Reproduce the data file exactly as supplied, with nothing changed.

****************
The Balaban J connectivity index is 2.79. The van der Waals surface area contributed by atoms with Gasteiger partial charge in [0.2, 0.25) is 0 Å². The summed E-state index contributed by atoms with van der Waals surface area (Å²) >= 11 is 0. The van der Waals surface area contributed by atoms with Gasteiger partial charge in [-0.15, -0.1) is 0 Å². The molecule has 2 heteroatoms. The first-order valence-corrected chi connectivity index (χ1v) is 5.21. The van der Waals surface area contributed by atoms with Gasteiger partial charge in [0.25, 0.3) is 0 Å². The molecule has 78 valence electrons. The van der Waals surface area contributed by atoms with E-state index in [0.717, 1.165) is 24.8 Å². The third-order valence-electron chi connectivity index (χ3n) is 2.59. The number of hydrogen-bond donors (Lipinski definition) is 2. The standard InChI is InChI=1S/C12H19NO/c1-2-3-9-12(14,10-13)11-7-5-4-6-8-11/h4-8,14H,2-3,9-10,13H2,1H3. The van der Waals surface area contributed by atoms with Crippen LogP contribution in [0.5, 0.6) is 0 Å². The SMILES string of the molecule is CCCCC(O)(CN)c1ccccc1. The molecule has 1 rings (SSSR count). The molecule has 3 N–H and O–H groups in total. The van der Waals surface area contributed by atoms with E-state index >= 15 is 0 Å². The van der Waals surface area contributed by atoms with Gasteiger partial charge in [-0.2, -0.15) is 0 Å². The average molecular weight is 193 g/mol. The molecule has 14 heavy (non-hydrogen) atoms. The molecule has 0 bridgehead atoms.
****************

The Balaban J connectivity index is 2.79. The van der Waals surface area contributed by atoms with Gasteiger partial charge in [0.2, 0.25) is 0 Å². The summed E-state index contributed by atoms with van der Waals surface area (Å²) >= 11 is 0. The van der Waals surface area contributed by atoms with Gasteiger partial charge in [-0.15, -0.1) is 0 Å². The molecule has 2 heteroatoms. The first-order valence-corrected chi connectivity index (χ1v) is 5.21. The van der Waals surface area contributed by atoms with Gasteiger partial charge in [0.25, 0.3) is 0 Å². The molecule has 78 valence electrons. The van der Waals surface area contributed by atoms with E-state index in [0.717, 1.165) is 24.8 Å². The third-order valence-electron chi connectivity index (χ3n) is 2.59. The number of hydrogen-bond donors (Lipinski definition) is 2. The standard InChI is InChI=1S/C12H19NO/c1-2-3-9-12(14,10-13)11-7-5-4-6-8-11/h4-8,14H,2-3,9-10,13H2,1H3. The van der Waals surface area contributed by atoms with Crippen LogP contribution in [0.5, 0.6) is 0 Å². The SMILES string of the molecule is CCCCC(O)(CN)c1ccccc1. The molecule has 1 rings (SSSR count). The molecule has 3 N–H and O–H groups in total. The van der Waals surface area contributed by atoms with E-state index >= 15 is 0 Å². The van der Waals surface area contributed by atoms with Gasteiger partial charge in [-0.2, -0.15) is 0 Å². The average molecular weight is 193 g/mol. The molecule has 14 heavy (non-hydrogen) atoms. The molecule has 0 bridgehead atoms.